Controversies in the treatment of lymphoma with autologous transplantation
Hematopoietic Stem Cell Transplantation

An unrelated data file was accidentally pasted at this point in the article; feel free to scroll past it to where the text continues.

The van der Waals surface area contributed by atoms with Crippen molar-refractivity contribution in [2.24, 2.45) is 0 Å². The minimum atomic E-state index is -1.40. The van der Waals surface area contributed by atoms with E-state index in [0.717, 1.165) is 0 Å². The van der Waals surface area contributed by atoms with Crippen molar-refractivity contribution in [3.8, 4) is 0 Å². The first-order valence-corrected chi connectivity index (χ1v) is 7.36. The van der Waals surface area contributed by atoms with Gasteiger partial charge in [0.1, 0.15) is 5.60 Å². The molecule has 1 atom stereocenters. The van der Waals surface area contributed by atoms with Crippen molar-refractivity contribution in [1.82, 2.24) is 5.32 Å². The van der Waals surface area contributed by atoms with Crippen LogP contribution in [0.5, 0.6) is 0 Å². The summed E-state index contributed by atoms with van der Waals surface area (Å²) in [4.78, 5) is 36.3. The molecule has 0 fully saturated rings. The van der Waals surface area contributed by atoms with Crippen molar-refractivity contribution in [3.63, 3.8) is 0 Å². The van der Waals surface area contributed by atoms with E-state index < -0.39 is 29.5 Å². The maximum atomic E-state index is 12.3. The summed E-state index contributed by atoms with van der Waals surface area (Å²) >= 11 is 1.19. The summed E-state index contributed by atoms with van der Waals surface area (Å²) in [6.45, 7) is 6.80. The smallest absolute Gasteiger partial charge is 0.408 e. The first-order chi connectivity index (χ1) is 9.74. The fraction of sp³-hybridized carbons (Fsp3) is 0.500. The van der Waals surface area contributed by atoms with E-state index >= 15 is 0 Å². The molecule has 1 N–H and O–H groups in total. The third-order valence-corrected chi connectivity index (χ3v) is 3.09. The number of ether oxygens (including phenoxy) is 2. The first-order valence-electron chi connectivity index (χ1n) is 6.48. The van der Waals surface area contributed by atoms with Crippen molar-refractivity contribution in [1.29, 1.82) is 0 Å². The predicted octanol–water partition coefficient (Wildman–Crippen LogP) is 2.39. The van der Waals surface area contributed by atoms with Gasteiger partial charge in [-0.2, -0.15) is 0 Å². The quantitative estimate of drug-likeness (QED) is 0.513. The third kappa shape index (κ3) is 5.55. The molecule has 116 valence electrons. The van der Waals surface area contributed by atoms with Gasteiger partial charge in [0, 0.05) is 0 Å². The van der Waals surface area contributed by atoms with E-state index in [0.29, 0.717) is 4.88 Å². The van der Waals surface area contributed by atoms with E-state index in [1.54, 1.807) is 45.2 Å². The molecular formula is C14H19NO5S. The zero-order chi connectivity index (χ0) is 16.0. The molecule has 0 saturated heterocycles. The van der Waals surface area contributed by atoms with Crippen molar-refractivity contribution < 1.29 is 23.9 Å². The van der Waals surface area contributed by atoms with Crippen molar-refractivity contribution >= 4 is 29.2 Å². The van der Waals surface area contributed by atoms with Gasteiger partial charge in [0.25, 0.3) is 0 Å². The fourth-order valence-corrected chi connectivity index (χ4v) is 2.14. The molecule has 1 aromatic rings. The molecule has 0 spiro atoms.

High-dose therapy and autologous stem cell transplant (HDT-ASCT) is the standard of care for relapsed and refractory diffuse large B cell lymphoma and Hodgkin's lymphoma; however, the role for HDT-ASCT in the treatment of follicular lymphoma (FL), mantle cell lymphoma (MCL), and peripheral T cell lymphoma (PTCL) is controversial. In FL, phase II and randomized data support the use of HDT-ASCT in the relapsed setting and incorporation of rituximab into mobilization regimens and post-transplant maintenance appears to prolong remission durations. Allogeneic stem cell transplant remains the only curative treatment option and is appropriate for patients with high bone marrow disease burdens and refractory disease. In MCL, HDT-ASCT is most often administered up front, and phase II studies using intense immunochemotherapy followed by HDT-ASCT in first complete response (CR) have shown the most impressive outcomes. Complicating the situation, however, are data supporting up-front intensive immunochemotherapy without HDT-ASCT consolidation as well as a "watch and wait" strategy for selected patients. Finally, in PTCL, phase II data support treatment with HDT-ASCT in first CR, and it is rarely appropriate in the relapsed setting. Furthermore, disease status at the time of transplant likely impacts outcome; however, this needs to be evaluated further. Overall, HDT-ASCT is an important element of the treatment of relapsed FL and untreated MCL and PTCL; however, large prospective studies are needed to confirm its role and identify the most optimal induction, mobilization, and maintenance regimens for each disease.